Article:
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9 Myths about Hearing Loss

Hearing loss

As it is not always obvious when people have hearing loss, and it is not often discussed,  hearing loss is often referred to as an “invisible disability,”  

Research has shown that:

  • Only 1 in 5 people who would benefit from a hearing aid actually use one.
  • People with hearing loss may wait up to 10 years before they do something about it.

The reason for this seems to be the stigma that hearing loss carries. People associate hearing loss with getting old or visualise having to wear hearing aids which they perceive as ugly. 

There are a lot of myths regarding hearing loss.

It is important to be open about hearing loss and how it can affect people’s lives, both positively and negatively. In order to breakdown the stigma of hearing loss, there are 9 myths regarding hearing loss which you should know


 1. Hard of hearing people cannot drive

  Hard of hearing people can most certainly drive! They simply need to be more aware and cautious of their surroundings. It’s all about visibility.



lip reading 2. Hard of hearing people are good lip readers

 Lip-reading is a skill we ALL use to follow conversations, especially in the presence of background noise. Hearing

impaired people hone this skill and need to have access to non-verbal cues i.e. facial expressions, body language

and a good view of the speakers face with good lighting!



 3. Hearing loss only affects older people

  Because most hearing impaired people have traditionally been older ....parents or grandparents, people tend to think this . 

  This is however not true at all. Some people are born with a hearing loss, others lose it later in life. Hearing loss can affect people of all ages.



 4. Hard of hearing people have selective hearing

 Due to the "strain to listen " phenomenon and concentration fatigue, people with hearing loss might not always have the

energy to focus on their hearing, especially if there’s background noise. If you feel like you're being ignored perhaps you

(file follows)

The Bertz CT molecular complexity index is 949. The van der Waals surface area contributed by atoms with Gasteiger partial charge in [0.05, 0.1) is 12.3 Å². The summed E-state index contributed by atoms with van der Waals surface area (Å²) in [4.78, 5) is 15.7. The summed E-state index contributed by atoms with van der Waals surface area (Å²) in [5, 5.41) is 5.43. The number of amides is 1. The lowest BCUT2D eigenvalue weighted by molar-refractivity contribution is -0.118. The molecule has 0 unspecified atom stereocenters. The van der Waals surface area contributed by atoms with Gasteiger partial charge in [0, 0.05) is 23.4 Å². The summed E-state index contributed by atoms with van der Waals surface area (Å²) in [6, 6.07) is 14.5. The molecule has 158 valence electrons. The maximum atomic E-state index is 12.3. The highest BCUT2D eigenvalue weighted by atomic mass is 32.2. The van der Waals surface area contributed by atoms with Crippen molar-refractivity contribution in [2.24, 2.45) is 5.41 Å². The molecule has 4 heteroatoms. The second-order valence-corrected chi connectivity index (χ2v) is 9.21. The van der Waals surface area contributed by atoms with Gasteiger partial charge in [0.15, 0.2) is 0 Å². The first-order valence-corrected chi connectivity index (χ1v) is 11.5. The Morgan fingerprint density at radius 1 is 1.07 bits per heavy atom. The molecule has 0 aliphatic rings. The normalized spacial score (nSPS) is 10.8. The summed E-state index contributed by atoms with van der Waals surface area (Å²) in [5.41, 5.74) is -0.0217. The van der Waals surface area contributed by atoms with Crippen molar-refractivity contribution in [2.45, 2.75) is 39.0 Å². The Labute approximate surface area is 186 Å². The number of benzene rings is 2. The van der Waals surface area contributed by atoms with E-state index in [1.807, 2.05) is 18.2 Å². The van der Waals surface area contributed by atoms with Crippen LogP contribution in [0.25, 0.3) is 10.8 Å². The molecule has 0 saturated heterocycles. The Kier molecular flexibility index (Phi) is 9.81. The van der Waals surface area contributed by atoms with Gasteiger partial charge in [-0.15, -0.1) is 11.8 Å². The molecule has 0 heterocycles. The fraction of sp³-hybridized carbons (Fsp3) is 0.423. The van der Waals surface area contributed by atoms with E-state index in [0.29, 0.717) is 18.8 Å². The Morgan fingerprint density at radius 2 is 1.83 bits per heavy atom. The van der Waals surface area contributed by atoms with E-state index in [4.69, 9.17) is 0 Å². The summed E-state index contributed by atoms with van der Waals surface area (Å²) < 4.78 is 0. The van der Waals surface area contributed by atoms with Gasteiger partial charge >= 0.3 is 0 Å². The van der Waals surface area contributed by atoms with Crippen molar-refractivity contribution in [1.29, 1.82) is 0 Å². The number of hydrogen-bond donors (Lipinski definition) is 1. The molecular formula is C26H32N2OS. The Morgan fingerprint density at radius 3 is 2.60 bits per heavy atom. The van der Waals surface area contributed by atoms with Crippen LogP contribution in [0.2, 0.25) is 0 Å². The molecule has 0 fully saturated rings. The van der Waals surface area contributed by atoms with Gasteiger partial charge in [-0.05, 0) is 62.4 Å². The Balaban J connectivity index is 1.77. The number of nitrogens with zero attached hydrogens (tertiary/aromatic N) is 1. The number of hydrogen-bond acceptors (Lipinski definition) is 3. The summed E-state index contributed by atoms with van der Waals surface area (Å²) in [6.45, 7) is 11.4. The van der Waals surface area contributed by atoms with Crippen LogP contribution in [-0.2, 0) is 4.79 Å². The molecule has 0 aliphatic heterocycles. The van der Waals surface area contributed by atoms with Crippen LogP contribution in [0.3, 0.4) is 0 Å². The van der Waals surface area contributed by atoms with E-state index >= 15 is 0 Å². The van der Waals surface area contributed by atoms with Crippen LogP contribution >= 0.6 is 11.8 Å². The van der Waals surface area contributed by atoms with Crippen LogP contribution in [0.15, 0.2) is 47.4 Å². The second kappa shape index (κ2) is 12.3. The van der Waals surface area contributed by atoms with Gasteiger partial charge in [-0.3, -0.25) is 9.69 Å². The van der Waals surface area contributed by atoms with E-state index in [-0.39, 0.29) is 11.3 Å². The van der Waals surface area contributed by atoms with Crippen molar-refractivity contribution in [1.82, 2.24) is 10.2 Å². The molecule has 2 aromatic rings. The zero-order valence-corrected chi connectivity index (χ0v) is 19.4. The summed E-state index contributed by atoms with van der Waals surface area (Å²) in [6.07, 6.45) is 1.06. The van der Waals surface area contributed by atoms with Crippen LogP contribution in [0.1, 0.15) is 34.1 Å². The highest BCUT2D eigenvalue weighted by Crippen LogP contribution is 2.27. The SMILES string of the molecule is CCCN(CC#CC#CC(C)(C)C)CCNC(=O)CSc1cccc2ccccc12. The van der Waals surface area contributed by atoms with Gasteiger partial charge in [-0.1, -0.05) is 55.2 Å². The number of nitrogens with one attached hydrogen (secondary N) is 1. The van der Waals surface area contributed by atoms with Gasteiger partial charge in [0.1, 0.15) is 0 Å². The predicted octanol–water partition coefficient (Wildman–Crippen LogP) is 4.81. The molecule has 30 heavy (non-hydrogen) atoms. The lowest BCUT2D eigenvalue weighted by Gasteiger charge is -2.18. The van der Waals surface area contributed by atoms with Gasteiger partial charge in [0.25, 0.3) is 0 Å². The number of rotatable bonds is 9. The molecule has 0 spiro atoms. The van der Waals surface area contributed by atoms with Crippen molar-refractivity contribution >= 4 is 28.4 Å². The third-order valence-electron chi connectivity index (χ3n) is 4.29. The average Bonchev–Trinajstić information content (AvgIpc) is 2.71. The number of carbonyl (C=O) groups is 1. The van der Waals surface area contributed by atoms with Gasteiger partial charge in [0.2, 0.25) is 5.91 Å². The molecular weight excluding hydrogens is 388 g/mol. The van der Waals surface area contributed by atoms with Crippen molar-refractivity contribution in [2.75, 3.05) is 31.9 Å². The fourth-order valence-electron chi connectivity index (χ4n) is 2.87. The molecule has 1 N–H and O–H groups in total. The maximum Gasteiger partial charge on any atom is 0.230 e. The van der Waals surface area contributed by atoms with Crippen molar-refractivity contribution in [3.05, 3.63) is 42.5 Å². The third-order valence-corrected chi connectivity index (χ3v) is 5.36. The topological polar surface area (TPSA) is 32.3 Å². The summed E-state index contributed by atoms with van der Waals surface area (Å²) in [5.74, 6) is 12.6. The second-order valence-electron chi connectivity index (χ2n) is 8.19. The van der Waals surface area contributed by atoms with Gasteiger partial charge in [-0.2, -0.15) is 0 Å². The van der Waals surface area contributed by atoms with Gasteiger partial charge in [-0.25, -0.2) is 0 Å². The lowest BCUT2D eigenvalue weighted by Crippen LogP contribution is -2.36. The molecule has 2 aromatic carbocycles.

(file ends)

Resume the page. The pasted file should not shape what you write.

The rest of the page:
weren't heard.

 In this case, get the attention of the hearing impaired individual BEFORE speaking as they might not have heard you!



5. Once a hearing aid is fitted you can hear

 Unlike glasses that can instantly give you 20/20 vision, hearing aids do not instantly resolve peoples hearing problems. Hearing aids have to be

 programmed by an audiologist in order to adequately address the hearing loss. While hearing aids can make a big difference in one’s hearing ability,

 they are unable to restore hearing to be the same as someone with “normal” hearing. Ultimately, hearing aids are still only assistive devices. 


 6. Deafness is hereditary

 Deafness is not always hereditary. Some childhood illnesses can also result in permanent hearing loss while viral infections are able to also cause severe

permanent damage in later life. 


 7. If I talk louder to a person who is hard of hearing, they will hear me

 The body is like a microphone. When a microphone is broken, it sounds quite loud with plenty of distortion. If a person has a severe enough hearing   

 loss they won’t  understand you, no matter how loud you talk. That’s what hearing aids are for: to make sounds like voices sound clearer and limit   

 sounds like background noise. If you talk louder, it just sounds like you’re shouting at the hearing impaired individual.


8. Hearing loss can be repaired by surgery or medicine 

Although there has been some research around this topic, there is currently no “cure” for hearing loss.  For some people with severe hearing loss,

a cochlear implant surgery may help them hear better. Research is still investigating the option of repairing hearing loss using medication or non-implant


 9. Hearing aids are ugly and can be seen

 Hearing aids no longer mean wearing big, bulgy, beige hearing aids! Hearing technology now comes in

all shapes, sizes and colours!  Besides.....most people are happy to wear colourful bold spectacles on

their faces, why not make a statement with your hearing aid? Society at large has more respect for

                                                                                                            those who acknowledge their problem and try to address it, than those who choose to ignore it.